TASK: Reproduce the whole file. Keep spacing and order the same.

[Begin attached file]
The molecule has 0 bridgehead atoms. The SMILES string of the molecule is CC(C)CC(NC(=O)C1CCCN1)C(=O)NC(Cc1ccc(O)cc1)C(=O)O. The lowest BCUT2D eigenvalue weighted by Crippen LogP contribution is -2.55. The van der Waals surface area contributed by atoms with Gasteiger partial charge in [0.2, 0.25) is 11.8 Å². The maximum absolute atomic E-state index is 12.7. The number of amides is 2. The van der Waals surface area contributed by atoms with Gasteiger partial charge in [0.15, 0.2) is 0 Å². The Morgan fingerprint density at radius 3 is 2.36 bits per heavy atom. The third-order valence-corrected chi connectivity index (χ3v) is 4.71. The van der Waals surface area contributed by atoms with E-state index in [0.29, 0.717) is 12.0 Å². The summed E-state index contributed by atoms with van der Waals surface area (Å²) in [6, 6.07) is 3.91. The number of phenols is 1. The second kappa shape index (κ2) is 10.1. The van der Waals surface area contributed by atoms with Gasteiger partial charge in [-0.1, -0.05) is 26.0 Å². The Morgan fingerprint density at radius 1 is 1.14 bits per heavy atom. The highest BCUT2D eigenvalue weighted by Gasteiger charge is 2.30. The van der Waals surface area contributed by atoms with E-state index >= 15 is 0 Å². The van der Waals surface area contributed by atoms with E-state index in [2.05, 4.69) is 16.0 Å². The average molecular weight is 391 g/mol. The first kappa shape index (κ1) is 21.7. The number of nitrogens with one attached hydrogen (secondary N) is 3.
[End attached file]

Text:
The molecule has 0 bridgehead atoms. The SMILES string of the molecule is CC(C)CC(NC(=O)C1CCCN1)C(=O)NC(Cc1ccc(O)cc1)C(=O)O. The lowest BCUT2D eigenvalue weighted by Crippen LogP contribution is -2.55. The van der Waals surface area contributed by atoms with Gasteiger partial charge in [0.2, 0.25) is 11.8 Å². The maximum absolute atomic E-state index is 12.7. The number of amides is 2. The van der Waals surface area contributed by atoms with Gasteiger partial charge in [0.15, 0.2) is 0 Å². The Morgan fingerprint density at radius 3 is 2.36 bits per heavy atom. The third-order valence-corrected chi connectivity index (χ3v) is 4.71. The van der Waals surface area contributed by atoms with E-state index in [0.29, 0.717) is 12.0 Å². The summed E-state index contributed by atoms with van der Waals surface area (Å²) in [6, 6.07) is 3.91. The number of phenols is 1. The second kappa shape index (κ2) is 10.1. The van der Waals surface area contributed by atoms with Gasteiger partial charge in [-0.1, -0.05) is 26.0 Å². The Morgan fingerprint density at radius 1 is 1.14 bits per heavy atom. The highest BCUT2D eigenvalue weighted by Gasteiger charge is 2.30. The van der Waals surface area contributed by atoms with E-state index >= 15 is 0 Å². The van der Waals surface area contributed by atoms with E-state index in [2.05, 4.69) is 16.0 Å². The average molecular weight is 391 g/mol. The first kappa shape index (κ1) is 21.7. The number of nitrogens with one attached hydrogen (secondary N) is 3.